Those of you who care to do so can read Brooklyn Based’s tome in its entirety by clicking here. Otherwise any of you who have had experiences with a neighbor (or tenant) leasing his/her apartment as a vacation rental please share your thoughts via comments or email at: missheather (at) thatgreenpointblog (dot) com.

Your identity will remain anonymous if you so desire. Thanks!

*Here’s another sponsor of said bill: Assemblyman Richard N. Gottfried, 75th Assembly District. How do I know this? Very simple: someone from his office contacted me— two years ago.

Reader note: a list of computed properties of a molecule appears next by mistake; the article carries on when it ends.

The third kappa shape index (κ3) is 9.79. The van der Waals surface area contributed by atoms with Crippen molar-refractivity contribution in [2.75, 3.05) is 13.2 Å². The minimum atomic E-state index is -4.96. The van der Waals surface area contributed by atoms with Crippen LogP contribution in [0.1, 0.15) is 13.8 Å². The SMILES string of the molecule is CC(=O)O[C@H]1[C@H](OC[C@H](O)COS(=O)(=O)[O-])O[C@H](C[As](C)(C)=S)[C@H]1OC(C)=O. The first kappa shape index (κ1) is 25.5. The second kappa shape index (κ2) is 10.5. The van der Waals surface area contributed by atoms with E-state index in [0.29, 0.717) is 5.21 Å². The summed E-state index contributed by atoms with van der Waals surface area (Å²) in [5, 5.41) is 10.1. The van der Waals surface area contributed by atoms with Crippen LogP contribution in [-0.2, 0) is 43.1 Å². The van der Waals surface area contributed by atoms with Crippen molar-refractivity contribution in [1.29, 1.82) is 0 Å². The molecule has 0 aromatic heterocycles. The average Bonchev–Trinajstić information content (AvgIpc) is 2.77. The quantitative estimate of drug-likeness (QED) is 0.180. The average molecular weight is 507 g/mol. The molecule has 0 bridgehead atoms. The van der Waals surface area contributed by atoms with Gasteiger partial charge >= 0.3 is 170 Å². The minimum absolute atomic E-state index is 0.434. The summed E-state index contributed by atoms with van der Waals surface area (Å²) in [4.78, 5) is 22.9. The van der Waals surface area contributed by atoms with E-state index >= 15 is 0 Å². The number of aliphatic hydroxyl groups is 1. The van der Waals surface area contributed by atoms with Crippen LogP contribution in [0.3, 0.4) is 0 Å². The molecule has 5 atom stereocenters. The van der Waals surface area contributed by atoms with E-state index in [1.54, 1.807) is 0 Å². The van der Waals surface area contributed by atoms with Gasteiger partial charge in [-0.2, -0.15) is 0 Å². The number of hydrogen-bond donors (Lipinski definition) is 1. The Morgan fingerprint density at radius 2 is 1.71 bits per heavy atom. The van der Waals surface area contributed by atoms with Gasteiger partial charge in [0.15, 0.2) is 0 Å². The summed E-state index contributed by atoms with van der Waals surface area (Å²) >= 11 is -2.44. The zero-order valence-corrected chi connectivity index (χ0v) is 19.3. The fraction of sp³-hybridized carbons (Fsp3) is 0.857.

P.S.: While I am vaguely on the subject of tourists and tourism, my comrade in the East Village, Jeremiah Moss, has authored an excellent piece. Here’s a passage I found particularly interesting:

As Fran Lebowitz said in an interview, “Present-day New York has been made to attract people who didn’t like New York. That’s how we get a zillion tourists here, especially American tourists, who never liked New York. Now they like New York. What does that mean? Does that mean they’ve suddenly become much more sophisticated? No. It means that New York has become more like the places they come from.”

Please take a moment to give it a read.

New York Shitty Photo Du Jour: Johnson Avenue

Taken May 29, 2012.

The Word On The Street, Part II: An Ingraham Street PSA

Taken May 29, 2012.